Manchester

Greater Manchester Police seize cash, drugs and fake goods

A gun seized in operation Challenger
Image caption Weapons including high-powered air rifles, a BB gun, a Taser and a baton were seized by police

Counterfeit goods worth £2m, more than £330,000 of drugs and £25,000 cash, have been seized in a crackdown on organised criminal gangs.

Greater Manchester Police (GMP) seized the illegal goods as part of Operation Challenger, set up to "dismantle" organised criminal gangs.

More than 50 people have been arrested and weapons such as high-powered air rifles recovered.

GMP said through Challenger it was "declaring war" on criminal networks.

Officers are working with local authorities, the Department for Work and Pensions and other organisations to tackle these gangs.

'Systematically dismantling gangs'

There are currently more than 160 known organised criminal gangs and around 500 criminal networks in Greater Manchester, police said.

Officers have arrested people on suspicion of offences including drugs, firearms and money laundering.

More than 100 warrants were carried out to target drug dealers, loan sharks, rogue landlords and counterfeit good suppliers.

Around 50 tonnes of counterfeit goods including fake trainers, watches and clothing were seized from three properties in the Strangeways area of Manchester.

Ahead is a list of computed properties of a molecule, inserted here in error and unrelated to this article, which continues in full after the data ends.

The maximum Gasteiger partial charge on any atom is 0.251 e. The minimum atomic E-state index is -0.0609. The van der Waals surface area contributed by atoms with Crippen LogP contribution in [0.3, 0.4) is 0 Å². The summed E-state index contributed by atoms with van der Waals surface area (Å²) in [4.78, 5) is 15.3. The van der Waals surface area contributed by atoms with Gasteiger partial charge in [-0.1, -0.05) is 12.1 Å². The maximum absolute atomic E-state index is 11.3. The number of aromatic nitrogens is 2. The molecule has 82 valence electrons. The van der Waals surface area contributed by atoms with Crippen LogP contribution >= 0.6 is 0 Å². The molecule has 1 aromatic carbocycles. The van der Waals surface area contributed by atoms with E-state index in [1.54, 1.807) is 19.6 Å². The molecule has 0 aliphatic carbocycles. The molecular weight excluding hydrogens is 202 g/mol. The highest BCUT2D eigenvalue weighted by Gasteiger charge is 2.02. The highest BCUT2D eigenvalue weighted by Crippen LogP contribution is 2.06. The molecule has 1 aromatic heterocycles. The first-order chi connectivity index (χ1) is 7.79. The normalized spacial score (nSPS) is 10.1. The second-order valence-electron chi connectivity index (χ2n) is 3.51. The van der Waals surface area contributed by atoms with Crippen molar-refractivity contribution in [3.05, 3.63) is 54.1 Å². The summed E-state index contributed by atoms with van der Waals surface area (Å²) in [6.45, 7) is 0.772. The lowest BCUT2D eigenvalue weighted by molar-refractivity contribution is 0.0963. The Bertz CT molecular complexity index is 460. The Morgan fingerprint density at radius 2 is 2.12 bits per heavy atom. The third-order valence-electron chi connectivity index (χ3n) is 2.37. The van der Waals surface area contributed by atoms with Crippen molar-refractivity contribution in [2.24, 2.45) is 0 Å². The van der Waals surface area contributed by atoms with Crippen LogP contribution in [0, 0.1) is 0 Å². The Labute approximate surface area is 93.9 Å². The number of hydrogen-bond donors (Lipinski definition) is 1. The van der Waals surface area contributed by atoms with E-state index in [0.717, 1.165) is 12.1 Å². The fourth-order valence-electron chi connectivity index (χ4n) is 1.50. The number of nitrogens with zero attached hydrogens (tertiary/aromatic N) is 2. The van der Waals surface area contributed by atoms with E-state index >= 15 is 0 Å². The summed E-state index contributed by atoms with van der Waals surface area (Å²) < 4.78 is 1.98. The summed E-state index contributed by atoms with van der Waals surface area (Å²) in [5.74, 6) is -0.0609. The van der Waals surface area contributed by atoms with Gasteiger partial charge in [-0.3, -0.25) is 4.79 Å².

A BB gun, a Taser and a baton and seven high-powered cars were also recovered by police.

Det Ch Supt Rebekah Sutcliffe said: "Through Challenger we are now declaring war on these criminal networks who for too long have been bullying communities and enjoying a lavish lifestyle.

"Challenger is not about cutting off the head of a monster - it is about systematically dismantling these gangs member by member and making it impossible for them to operate."

'Clear message'

Challenger is the largest multi-agency bid to tackle organised criminal gangs in Manchester's history.

The force's operation is supported by the Police and Crime Commissioner for Greater Manchester, the Home Office and the National Crime Agency.

Jim Battle, Deputy Police and Crime Commissioner for Greater Manchester, said: "These so-called 'Mr Bigs' think they can control our communities with a grip of fear.

"But the action taken by police, local councils and other agencies this week sends a clear message to these abhorrent individuals that there is no place for you in our communities."

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